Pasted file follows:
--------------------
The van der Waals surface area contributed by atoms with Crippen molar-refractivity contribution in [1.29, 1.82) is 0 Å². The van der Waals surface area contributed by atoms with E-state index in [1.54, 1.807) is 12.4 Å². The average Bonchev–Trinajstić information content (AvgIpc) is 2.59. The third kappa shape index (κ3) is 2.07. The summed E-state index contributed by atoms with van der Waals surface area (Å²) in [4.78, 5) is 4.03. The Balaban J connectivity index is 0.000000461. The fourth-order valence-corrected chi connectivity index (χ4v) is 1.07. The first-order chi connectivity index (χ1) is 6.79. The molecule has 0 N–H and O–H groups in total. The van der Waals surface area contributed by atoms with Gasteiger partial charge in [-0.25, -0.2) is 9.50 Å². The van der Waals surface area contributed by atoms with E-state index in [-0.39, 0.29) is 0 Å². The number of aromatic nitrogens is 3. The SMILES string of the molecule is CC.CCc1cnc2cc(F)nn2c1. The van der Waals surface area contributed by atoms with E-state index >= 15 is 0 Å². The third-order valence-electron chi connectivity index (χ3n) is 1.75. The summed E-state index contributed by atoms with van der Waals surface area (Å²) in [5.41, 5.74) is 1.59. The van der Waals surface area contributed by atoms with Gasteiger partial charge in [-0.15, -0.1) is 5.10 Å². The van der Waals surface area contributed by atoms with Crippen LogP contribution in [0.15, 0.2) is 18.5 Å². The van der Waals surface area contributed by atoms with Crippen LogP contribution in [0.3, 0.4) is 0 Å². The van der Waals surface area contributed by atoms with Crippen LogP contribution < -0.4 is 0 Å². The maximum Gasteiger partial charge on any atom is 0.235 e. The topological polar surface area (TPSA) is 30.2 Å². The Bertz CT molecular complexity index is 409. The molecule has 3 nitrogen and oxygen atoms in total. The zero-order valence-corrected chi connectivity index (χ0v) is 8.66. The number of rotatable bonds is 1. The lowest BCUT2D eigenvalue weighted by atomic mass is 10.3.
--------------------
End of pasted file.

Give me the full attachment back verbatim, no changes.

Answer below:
The van der Waals surface area contributed by atoms with Crippen molar-refractivity contribution in [1.29, 1.82) is 0 Å². The van der Waals surface area contributed by atoms with E-state index in [1.54, 1.807) is 12.4 Å². The average Bonchev–Trinajstić information content (AvgIpc) is 2.59. The third kappa shape index (κ3) is 2.07. The summed E-state index contributed by atoms with van der Waals surface area (Å²) in [4.78, 5) is 4.03. The Balaban J connectivity index is 0.000000461. The fourth-order valence-corrected chi connectivity index (χ4v) is 1.07. The first-order chi connectivity index (χ1) is 6.79. The molecule has 0 N–H and O–H groups in total. The van der Waals surface area contributed by atoms with Gasteiger partial charge in [-0.25, -0.2) is 9.50 Å². The van der Waals surface area contributed by atoms with E-state index in [-0.39, 0.29) is 0 Å². The number of aromatic nitrogens is 3. The SMILES string of the molecule is CC.CCc1cnc2cc(F)nn2c1. The van der Waals surface area contributed by atoms with E-state index >= 15 is 0 Å². The third-order valence-electron chi connectivity index (χ3n) is 1.75. The summed E-state index contributed by atoms with van der Waals surface area (Å²) in [5.41, 5.74) is 1.59. The van der Waals surface area contributed by atoms with Gasteiger partial charge in [-0.15, -0.1) is 5.10 Å². The van der Waals surface area contributed by atoms with Crippen LogP contribution in [0.15, 0.2) is 18.5 Å². The van der Waals surface area contributed by atoms with Crippen LogP contribution in [0.3, 0.4) is 0 Å². The van der Waals surface area contributed by atoms with Crippen LogP contribution < -0.4 is 0 Å². The maximum Gasteiger partial charge on any atom is 0.235 e. The topological polar surface area (TPSA) is 30.2 Å². The Bertz CT molecular complexity index is 409. The molecule has 3 nitrogen and oxygen atoms in total. The zero-order valence-corrected chi connectivity index (χ0v) is 8.66. The number of rotatable bonds is 1. The lowest BCUT2D eigenvalue weighted by atomic mass is 10.3.